Representative Neptali Gonzales II sponsored HB No. 4410 “An Act Providing for the Direct Remittance to the Host Local Government of its Forty Percent Share (40%) of the Proceeds Derived from the Utilization and Development of National Wealth, amending for the Purpose Section 293 of Republic Act No. 7160 as Amended Otherwise Known as the Local Government Code of 1991”. The bill was approved by the House on 16 May 2011 and transmitted to and received by the Senate on 24 May 2011.

Relatedly, in the International Monetary Fund (IMF) Report “Philippines: Reform of the Fiscal Regimes for Mining and Petroleum” published on June 12, the IMF recommended that Congress enact a continuous appropriation for the distribution of the share of local government units (LGU), and payments should be made based on estimated amounts with adjustments when final amounts are known to improve the procedures for transferring funds and to foster local support for large-scale mining. The IMF also recommended that a joint monitoring commission, with national and local representation be introduced to oversee the distribution of revenues to LGUs.

The IMF mission was requested by the Philippine government to identify and provide advice on measures that would increase government revenue from the mining sector, but which would not require legislative action. Initially, the proposed measure was to extend the 5 percent mineral royalty, which currently applies only to mines located in mineral reservations, to all mines by way of an administrative order. But the IMF realized that this could be problematic as the precedent used to justify the imposition of royalties explicitly provided only for royalties on minerals produced in mineral reservations.

Sen. Ralph G. Recto introduced SB No. 2754 proposing to increase the tax on minerals and quarry resources from two percent (2%) to seven percent (7%). Under the bill the potential revenue from the proposed increased excise tax on mineral products shall be equally divided between the national government and the LGUs where the mineral and quarry resources are extracted. In particular, revenues from the three and a half percent (3.5%) tax on minerals shall accrue to the National Treasury, while revenues from the other three and a half percent (3.5%) tax on minerals shall be remitted directly to the LGUs as support for their Special Education Fund.

Nevertheless, the IMF admitted that simply extending the royalty to mines outside a mineral reservation or increasing the rate of the mineral excise would increase production-based levies and would make the fiscal regime unattractive for mining projects of low profitability.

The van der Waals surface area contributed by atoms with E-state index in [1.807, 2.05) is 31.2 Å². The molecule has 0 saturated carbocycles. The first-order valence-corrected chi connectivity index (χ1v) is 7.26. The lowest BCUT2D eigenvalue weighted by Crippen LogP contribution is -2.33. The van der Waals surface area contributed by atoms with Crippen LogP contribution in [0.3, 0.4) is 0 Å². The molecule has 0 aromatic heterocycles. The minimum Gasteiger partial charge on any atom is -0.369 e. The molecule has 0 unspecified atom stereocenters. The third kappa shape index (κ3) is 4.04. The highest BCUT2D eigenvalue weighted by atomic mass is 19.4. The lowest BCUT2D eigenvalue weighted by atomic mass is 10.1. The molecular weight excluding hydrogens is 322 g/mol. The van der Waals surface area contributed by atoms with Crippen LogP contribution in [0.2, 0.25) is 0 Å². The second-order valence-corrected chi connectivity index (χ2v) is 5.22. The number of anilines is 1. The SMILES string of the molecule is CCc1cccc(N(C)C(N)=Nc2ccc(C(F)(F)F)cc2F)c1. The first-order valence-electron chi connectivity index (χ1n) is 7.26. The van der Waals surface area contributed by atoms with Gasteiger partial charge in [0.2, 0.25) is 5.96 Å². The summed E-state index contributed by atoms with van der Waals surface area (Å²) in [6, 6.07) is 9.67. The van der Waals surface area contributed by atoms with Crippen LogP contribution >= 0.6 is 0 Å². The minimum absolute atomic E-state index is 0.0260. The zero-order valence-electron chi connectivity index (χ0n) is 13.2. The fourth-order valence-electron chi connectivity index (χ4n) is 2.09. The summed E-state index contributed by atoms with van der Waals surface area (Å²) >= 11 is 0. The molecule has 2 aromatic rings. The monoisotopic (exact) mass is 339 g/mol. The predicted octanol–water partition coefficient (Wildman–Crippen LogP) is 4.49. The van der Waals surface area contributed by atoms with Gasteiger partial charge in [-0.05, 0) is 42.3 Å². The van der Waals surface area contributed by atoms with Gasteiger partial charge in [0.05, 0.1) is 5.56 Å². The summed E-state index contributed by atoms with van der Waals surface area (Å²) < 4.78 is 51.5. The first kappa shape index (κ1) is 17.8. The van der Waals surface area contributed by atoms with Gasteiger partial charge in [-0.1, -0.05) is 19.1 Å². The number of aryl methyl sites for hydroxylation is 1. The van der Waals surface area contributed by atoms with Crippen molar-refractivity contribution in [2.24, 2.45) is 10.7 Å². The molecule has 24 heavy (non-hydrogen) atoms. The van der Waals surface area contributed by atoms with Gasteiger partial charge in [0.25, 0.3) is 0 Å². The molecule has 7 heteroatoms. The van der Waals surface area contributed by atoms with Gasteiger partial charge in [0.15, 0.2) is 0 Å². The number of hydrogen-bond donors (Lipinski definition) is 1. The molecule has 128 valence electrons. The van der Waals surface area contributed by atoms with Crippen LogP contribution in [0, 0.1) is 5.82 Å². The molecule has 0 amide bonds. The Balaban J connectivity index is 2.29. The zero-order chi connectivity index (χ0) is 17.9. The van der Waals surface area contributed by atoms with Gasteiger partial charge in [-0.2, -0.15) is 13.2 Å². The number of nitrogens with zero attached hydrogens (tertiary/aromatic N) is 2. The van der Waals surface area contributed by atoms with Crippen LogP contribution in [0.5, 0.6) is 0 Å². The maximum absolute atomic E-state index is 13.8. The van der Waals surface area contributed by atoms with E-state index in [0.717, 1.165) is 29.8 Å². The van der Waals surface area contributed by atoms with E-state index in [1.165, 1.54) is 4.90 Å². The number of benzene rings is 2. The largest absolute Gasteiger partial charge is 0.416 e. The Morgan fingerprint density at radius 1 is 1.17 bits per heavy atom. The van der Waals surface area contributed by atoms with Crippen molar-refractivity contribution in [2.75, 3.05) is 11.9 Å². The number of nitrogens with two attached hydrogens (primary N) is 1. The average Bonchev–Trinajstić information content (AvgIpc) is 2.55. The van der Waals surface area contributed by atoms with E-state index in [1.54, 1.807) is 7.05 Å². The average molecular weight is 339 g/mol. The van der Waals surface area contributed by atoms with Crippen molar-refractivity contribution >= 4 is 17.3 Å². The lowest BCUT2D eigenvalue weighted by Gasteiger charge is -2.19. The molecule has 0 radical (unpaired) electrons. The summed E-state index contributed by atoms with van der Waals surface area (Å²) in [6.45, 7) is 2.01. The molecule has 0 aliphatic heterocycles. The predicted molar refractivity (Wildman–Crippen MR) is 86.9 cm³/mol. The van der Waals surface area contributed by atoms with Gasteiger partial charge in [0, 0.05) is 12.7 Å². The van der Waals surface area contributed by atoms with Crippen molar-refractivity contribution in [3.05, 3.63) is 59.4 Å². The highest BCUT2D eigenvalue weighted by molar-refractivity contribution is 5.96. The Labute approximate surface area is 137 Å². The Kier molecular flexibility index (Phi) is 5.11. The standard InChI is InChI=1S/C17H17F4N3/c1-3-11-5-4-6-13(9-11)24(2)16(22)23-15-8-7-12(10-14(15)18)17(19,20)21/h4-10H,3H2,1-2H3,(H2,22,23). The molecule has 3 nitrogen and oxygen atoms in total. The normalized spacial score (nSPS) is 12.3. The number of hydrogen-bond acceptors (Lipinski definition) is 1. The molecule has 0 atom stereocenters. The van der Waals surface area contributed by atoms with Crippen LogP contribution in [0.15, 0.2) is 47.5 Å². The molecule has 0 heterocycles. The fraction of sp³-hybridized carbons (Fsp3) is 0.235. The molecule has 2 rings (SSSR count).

It has been reported that for the Mining Industry Coordinating Council, (MICC), created and deputized under EO 79 to prepare its implementing rules and regulations, the question of whether or not mining would continue to enjoy incentives depends on the proposed legislation being crafted by the Department of Finance (DOF) to rationalize the revenue and benefit sharing-schemes and incentives given to mining companies. The DOF is also considering inputs from the IMF Report, which recommended among others, the repeal of the Board of Investments and Mining Act tax incentives. As reported, the MICC is inclined to strip prospective mining projects of incentives, a move that has to go through legislation, which the Aquino administration is expected to prioritize the passage of. However until the issue on government share is resolved by the MICC, the question on incentives cannot be tackled. The government cannot take away existing tax incentives given to mining projects but there will be no new incentives for mines opened in the future if Congress strips existing incentives.

It appears that the confluence of these legislative and policy measures currently being undertaken by the Philippine government will cause investors in the industry to reevaluate their business strategies and cash flow analyses. As it is, mineral explorationists will face the inevitable task of telling their shareholders if it is worth spending further risk capital on the Philippines or it is time to pack their bags and leave for safer and stable havens.

Fernando “Ronnie” Peñarroyo is the Managing Partner of Puno and Peñarroyo Law Offices (www.punopenalaw.com). He specializes in Energy and Resources Law, Project Finance and Business Development.